Shuttle Flight Test of an Advanced Gamma-Ray Detection System.
Final scientific rept. 1 Oct 82-31 Mar 83,
FLORIDA UNIV GAINESVILLE SPACE ASTRONOMY LAB
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The Space Astronomy Laboratory plans to fly an advanced gamma-ray spectrometer aboard a future Shuttle flight. The GRAD spectrometer employs a new bismuth germanate BGO anticompton shield and n-type high purity germanium detector. BGO, because of its high atomic number, requires only 112 the volume and 16 the weight of an equally sensitive sodium iodide crystal. The n-type germanium detector is at least 25 times more resistant to neutron radiation damage than a conventional detector and has a very broad spectral response of 5 keV to 10 MeV. Neither of these materials has been subjected to the space environment as working components of a detector system. The radioactivation of the new detector materials by cosmic rays and fast neutrons, as well as other effects of launching, landing and operation in the space environment on the detector system will be monitored and calibrated. Early information on gamma-ray background from activation of the shuttle itself will also be obtained. In addition to the technological information derived from the experiment, high energy-resolution spectra of the sun and the galactic center will be taken. Author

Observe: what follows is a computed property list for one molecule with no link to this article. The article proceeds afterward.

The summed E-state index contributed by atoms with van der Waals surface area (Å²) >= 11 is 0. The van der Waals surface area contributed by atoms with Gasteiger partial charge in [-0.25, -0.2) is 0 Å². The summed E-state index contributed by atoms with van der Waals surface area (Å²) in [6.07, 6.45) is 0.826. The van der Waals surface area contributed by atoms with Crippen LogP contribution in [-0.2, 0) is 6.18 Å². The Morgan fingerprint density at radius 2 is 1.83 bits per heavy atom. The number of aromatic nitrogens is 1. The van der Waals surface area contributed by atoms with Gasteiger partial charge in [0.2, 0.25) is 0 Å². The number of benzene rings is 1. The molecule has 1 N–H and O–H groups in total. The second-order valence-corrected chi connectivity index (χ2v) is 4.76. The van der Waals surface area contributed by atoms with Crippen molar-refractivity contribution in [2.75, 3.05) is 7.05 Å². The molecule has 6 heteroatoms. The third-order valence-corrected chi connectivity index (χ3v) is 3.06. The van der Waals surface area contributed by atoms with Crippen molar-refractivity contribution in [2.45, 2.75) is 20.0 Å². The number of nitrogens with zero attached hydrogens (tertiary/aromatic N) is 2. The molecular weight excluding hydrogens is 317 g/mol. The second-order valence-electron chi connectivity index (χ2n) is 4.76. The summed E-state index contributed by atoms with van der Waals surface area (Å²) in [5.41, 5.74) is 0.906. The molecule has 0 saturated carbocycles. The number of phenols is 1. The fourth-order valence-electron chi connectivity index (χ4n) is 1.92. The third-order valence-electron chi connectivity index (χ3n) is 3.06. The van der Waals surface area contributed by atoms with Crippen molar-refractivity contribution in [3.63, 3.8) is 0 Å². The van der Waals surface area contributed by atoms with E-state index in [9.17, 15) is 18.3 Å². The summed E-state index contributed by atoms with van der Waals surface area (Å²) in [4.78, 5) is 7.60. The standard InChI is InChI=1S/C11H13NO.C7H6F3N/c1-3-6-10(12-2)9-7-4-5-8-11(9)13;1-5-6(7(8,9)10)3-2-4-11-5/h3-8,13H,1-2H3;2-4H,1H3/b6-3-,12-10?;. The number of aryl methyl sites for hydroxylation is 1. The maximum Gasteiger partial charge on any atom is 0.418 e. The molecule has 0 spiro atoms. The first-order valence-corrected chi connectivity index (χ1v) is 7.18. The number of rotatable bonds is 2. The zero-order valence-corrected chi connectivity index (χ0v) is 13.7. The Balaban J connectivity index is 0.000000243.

- Nuclear Radiation Shielding, Protection and Safety
- Nuclear Physics and Elementary Particle Physics
- Manned Spacecraft